WASHINGTON — The U.S. State Dept. cleared a possible sale of M1A1 Abrams main battle tanks to Poland, according to a Dec. 6 announcement by the Defense Security Cooperation Agency.
Congress was notified Tuesday of the potential deal, estimated to cost $3.75 billion.
Poland intends to buy 116 Abrams tanks on top of an agreement the country signed in April to buy 250 of the systems for $4.75 billion.
The possible sale also includes 12 M88A2 Hercules combat recovery vehicles, eight M1110 Joint Assault Bridges, six M577A3 command vehicles, 26 M1152A1 High Mobility Multipurpose Wheeled Vehicles, 26 M1279A1 Joint Light Tactical Vehicles, and ammunition and supporting equipment.
There are no offset agreements proposed as part of the potential sale, according to the announcement. All work to produce the systems will take place in the U.S.
According to the announcement, the principal contractors include AAR Corp.; Allison Transmissions; Anniston Army Depot; BAE Systems; General Dynamics Land Systems; Honeywell; L3Harris Technologies; Leonardo DRS; Lockheed Martin; Palomar; Pearson Engineering; and U.S. Ordnance.
Deliveries for the previous Abrams lot were to begin this year, with the first 28 tanks going to the country’s armed forces.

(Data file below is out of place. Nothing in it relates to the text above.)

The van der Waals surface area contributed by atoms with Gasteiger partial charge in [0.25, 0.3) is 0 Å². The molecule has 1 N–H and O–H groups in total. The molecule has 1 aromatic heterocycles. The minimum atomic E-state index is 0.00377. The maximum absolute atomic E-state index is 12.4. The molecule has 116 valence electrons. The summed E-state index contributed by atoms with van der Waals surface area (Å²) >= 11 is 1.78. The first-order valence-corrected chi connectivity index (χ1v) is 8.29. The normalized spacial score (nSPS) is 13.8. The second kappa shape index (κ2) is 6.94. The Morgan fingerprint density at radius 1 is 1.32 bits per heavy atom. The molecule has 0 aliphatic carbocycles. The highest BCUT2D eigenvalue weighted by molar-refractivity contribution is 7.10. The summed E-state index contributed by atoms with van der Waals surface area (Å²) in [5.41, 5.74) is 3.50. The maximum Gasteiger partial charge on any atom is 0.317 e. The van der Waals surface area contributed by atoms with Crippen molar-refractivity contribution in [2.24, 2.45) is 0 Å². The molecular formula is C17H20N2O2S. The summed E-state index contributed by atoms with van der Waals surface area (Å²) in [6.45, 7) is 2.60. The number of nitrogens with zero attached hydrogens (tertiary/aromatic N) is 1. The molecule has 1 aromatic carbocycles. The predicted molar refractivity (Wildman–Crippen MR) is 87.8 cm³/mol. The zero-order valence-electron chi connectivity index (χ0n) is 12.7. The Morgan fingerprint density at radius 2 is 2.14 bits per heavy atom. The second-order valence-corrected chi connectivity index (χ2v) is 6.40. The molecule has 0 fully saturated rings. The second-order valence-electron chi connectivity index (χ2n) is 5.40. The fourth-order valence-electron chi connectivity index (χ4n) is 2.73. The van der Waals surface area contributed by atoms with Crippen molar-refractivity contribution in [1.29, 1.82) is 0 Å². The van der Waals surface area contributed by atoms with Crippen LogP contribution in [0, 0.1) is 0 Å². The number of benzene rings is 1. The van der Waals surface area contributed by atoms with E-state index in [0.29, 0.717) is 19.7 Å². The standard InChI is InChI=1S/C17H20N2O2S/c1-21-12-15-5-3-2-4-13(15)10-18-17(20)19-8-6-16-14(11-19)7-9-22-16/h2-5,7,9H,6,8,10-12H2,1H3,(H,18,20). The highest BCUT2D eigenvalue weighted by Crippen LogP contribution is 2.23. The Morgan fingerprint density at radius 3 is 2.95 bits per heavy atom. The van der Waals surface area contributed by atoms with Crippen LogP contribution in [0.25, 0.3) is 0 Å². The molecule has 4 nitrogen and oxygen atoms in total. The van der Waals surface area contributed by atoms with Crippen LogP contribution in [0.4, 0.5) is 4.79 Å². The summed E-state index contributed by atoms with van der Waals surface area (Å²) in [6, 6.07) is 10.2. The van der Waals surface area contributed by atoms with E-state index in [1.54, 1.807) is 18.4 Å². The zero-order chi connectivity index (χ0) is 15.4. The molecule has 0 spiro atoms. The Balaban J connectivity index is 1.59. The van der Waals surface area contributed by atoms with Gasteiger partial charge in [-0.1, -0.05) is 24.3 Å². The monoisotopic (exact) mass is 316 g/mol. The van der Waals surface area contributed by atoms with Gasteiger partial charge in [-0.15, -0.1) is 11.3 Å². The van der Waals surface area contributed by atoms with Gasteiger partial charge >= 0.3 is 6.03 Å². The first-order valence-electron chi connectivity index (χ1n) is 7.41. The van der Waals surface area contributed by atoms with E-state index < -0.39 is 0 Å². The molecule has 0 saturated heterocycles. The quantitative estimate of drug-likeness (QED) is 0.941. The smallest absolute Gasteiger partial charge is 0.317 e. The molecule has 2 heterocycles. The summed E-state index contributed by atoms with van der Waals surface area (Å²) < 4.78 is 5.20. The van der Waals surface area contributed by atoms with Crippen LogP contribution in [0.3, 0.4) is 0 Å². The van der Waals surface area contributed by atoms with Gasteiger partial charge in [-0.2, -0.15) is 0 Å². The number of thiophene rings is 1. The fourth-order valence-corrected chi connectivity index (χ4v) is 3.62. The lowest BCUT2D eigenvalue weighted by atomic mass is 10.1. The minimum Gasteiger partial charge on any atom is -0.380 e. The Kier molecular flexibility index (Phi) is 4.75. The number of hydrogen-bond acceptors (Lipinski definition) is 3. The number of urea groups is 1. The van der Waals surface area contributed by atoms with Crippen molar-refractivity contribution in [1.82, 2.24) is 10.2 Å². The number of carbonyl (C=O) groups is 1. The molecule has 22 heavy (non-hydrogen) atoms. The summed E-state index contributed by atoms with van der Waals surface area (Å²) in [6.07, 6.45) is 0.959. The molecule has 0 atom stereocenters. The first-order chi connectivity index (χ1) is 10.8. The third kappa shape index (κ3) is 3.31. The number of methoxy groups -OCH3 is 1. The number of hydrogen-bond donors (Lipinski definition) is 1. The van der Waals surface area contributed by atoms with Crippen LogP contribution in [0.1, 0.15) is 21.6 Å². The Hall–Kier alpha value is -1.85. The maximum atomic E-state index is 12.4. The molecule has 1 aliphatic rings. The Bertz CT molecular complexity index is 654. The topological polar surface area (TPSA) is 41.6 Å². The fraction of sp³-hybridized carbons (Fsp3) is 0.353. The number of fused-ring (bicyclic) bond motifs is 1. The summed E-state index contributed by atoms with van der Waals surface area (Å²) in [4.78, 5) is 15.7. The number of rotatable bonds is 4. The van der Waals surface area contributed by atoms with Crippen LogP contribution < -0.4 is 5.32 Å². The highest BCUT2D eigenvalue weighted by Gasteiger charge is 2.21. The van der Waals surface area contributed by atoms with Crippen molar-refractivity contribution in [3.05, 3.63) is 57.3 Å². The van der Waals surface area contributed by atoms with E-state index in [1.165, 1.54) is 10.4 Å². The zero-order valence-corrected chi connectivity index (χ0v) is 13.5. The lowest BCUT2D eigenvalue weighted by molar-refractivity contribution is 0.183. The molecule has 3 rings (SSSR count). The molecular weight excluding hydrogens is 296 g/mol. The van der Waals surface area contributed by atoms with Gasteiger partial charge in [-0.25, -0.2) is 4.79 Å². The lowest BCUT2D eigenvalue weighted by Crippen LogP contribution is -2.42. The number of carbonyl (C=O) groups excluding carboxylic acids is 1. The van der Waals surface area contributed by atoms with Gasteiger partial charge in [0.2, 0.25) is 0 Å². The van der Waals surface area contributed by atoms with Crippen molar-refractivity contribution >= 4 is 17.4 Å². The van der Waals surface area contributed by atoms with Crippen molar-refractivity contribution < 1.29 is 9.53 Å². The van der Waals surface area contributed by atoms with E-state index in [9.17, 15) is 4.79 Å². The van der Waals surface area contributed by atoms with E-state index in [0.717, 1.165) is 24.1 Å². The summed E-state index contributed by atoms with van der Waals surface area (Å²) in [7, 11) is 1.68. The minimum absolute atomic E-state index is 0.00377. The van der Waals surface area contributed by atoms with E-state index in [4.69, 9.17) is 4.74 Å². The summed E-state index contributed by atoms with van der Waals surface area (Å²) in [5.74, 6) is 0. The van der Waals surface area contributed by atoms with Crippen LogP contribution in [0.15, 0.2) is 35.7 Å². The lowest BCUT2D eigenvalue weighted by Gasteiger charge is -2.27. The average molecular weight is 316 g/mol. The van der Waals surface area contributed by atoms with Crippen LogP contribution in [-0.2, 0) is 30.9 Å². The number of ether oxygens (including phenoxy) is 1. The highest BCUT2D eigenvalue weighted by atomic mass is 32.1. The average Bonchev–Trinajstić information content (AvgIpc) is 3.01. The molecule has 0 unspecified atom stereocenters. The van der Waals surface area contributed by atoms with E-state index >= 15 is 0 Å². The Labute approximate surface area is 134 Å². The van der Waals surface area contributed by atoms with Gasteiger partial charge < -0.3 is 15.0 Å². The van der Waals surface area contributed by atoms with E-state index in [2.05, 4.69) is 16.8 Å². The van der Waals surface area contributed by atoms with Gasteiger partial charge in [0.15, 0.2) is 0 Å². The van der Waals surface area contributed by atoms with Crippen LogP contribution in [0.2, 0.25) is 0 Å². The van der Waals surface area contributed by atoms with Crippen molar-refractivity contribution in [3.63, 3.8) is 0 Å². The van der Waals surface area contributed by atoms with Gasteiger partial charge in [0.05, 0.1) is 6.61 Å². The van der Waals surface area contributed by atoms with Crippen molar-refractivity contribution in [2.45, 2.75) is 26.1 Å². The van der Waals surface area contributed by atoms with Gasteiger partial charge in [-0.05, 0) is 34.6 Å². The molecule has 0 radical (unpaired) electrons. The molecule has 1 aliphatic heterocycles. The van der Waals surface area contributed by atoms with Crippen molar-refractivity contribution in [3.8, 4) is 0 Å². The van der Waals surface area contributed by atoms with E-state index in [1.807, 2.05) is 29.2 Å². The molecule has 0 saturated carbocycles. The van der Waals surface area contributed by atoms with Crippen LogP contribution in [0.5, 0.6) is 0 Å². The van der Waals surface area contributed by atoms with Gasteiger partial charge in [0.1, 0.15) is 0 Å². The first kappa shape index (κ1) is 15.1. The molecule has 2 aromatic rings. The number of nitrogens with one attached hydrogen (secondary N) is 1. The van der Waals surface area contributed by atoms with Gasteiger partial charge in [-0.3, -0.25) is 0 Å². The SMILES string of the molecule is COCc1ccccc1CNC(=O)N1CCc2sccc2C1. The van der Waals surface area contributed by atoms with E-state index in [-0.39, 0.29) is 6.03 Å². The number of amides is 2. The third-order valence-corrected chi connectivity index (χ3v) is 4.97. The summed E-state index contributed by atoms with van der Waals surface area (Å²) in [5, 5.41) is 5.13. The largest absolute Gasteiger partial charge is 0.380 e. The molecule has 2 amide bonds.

Polish defense officials have said the acquisition will enable the country’s military to counter Russia’s flagship T-14 Armata tank. The procurement will also allow Warsaw to replace its outdated Soviet-designed T-72 and PT-91 tanks with a new tracked vehicle platform.
Polish land forces also operate German-made Leopard 2A4 and Leopard 2A5 tanks.
Polish President Andrzej Duda asked to accelerate existing acquisition programs during U.S. President Joe Biden’s official visit to Warsaw earlier this year amid the war in neighboring Ukraine. Russia invaded Ukraine on Feb. 24.
Poland was slated to also receive Patriot missile systems and High Mobility Artillery Rocket Systems as well as F-35 fighter jets this year, according to Duda.
Jen Judson is an award-winning journalist covering land warfare for Defense News. She has also worked for Politico and Inside Defense. She holds a Master of Science degree in journalism from Boston University and a Bachelor of Arts degree from Kenyon College.